All leaders go through mental and emotional gyrations that can cause mental messiness. Some of these sins are greater than others. Some are easier to recover from than others. The beginning of walking in freedom is to recognize you really are stuck. Once you see the problems you can more easily walk away from your challenge.
Not mentoring others
We need to perpetually work a plan for developing others. The easy plan is to hire others, especially as your church grows. Like many things in life, the easy way out is to throw money at problems, but the right thing, the biblical thing, is usually to take the slow route forward that requires personal attention and patience.
Falling into over cautiousness
As a leader you will regret the risks you didn’t act on. Today I read an anonymous posting by a Boomer-aged mother who reflected on her life as a mother now that her kids are in their twenties and off on their own. As she shared her regrets time and time again she wrote that she wished she’d taken more risks financially, been less fearful of not having enough finances, all of which drove her to spend far too much time away from the home and far too little time with her kids as they grew up. Now that it’s too late she realizes that though they were financially cared for she failed to adequately risk had she been more courageous.
Giving up on humility
When you’re young it’s somewhat natural to walk with a humble, teachable heart. You don’t know much and you will more gladly admit that fact. You’ll take all the help you can get from older, more experienced people, in fact, you practically beg for help.
It’s easy to begin to live by the adage – “Experts don’t need advice – they give advice.” No matter where you stand in your expertise you will never outgrow your need to walk in humility.
Not having a mentor
No matter your age or level of experience, it’s imperative that you have a mentor. You will never come close to achieving what you’ve been called to apart from a mentor.
Make a decision to humble yourself and seek out a mentor. Find one that is suited for you. I met revered business guru Peter Drucker a year or so before he passed away in the late 1990s. He was with a couple of guys who hung out with him a good part of the each month, but surprisingly, it seemed obvious he was learning from them as well. With Peter Drucker the relationship went both ways – he toward them and them toward him though the younger guys were many decades younger than Mr. Drucker.
What will your mentors look like as you get into your 90s?
Not having enough fun time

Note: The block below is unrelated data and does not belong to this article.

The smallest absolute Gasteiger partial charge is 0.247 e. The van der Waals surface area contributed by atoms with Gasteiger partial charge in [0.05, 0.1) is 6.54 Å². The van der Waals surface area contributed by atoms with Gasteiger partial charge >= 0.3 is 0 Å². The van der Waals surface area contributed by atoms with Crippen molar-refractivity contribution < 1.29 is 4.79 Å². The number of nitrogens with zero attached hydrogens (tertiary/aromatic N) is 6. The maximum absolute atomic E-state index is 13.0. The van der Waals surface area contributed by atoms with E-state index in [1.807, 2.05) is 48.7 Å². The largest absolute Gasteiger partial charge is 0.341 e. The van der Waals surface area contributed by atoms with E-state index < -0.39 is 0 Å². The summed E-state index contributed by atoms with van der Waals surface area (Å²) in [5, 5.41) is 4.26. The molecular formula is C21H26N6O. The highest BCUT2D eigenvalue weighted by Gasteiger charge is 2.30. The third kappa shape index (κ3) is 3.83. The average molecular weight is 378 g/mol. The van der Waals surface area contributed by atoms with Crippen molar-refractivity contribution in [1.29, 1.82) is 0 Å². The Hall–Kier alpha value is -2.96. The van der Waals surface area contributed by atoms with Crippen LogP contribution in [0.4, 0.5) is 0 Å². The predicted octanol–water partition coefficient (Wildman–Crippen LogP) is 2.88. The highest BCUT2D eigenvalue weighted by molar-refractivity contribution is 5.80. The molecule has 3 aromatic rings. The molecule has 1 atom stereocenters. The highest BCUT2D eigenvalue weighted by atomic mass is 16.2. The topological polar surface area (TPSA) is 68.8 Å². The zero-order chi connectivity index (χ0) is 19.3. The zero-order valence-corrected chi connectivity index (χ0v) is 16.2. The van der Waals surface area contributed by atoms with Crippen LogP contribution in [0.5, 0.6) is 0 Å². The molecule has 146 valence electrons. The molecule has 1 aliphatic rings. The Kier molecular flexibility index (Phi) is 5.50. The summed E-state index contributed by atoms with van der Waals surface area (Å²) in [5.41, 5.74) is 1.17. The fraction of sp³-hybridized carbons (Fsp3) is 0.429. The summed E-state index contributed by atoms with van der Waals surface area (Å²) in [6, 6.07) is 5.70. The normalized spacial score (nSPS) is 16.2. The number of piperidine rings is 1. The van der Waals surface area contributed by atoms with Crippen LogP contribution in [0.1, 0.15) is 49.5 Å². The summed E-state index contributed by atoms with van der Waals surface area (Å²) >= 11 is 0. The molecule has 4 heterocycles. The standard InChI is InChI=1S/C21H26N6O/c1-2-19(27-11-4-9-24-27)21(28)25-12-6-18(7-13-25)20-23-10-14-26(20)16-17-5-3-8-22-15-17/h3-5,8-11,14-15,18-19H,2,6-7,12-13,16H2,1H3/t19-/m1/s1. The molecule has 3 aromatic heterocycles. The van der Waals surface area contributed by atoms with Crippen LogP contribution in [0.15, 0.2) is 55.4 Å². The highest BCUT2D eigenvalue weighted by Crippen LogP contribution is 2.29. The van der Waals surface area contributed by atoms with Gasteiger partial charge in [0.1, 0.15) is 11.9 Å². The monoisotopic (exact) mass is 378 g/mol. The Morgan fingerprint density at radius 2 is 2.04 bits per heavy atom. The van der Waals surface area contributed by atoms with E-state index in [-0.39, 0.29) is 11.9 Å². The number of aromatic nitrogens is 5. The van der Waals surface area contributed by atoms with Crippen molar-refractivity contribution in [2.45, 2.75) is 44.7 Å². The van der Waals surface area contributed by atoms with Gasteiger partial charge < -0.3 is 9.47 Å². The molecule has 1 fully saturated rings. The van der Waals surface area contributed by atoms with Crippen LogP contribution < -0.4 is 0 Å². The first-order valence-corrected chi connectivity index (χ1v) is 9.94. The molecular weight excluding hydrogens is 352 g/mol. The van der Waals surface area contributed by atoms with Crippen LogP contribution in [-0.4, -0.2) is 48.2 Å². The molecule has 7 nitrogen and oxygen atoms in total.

Leaders are often too intense for both their own good and for the sake of those around them. It’s easy to move from having a love for people to becoming obsessive about ministry. Some are successful partially because they are driven. They are rewarded for their great drive. Their churches or works in ministry tend to prosper, but unfortunately what causes them to grow is destructive to them personally and to their families.
Fight against this tendency by working at having fun each week.
Dance a little.
Walk barefoot in the grass.
Ride a bike.
Watch the sorts of movies that relax you.
Take a walk at the mall with your spouse with a big cup of something hot just to enjoy the puttering of it.
Read the kinds of books that help you take a mental vacation – not something on leadership or ministry!
Not accurately reading leaders
Being overly impressed with “leaders” those who aren’t really spiritual leaders but merely possess the outward trappings of success. This is a common mistake made by top-shelf church leaders as they build increasingly larger churches. A CEO, or COO or C-Whatever may look good on paper, but I’ve seen time and again that people who fit that category don’t necessarily walk in the Spirit. They can easily make decisions based on outward, business-like, “worldly wisdom” as Paul wrote. Sadly because these folks are often poorly taught the Scriptures their decisions are not necessarily well girded in biblical principles.
Not trusting your team enough
No matter how much you may have been hurt by others in the past, your level of success is tied to your ability to team with others. You personal skills and gifting will take you only so far. You will top out sooner than later. The so-called Peter Principle will kick in – the position of getting into a role that is beyond your ability to adequately perform, then being so stuck in fear of being honest enough to admit your failure you stay stuck indefinitely. The way out of that scenario is to build a great team.
Trusting some too much
Between these two sins, I’m not sure which side of the boat is the riskier one to go overboard with. I’ve committed both errors and lived to regret them greatly.
When you trust some too much you will end up removing at least a measure of your trust in God. There is only so much weight of trust in your heart to go around.
When you “overtrust” people, it will be difficult to adequately put your trust in God.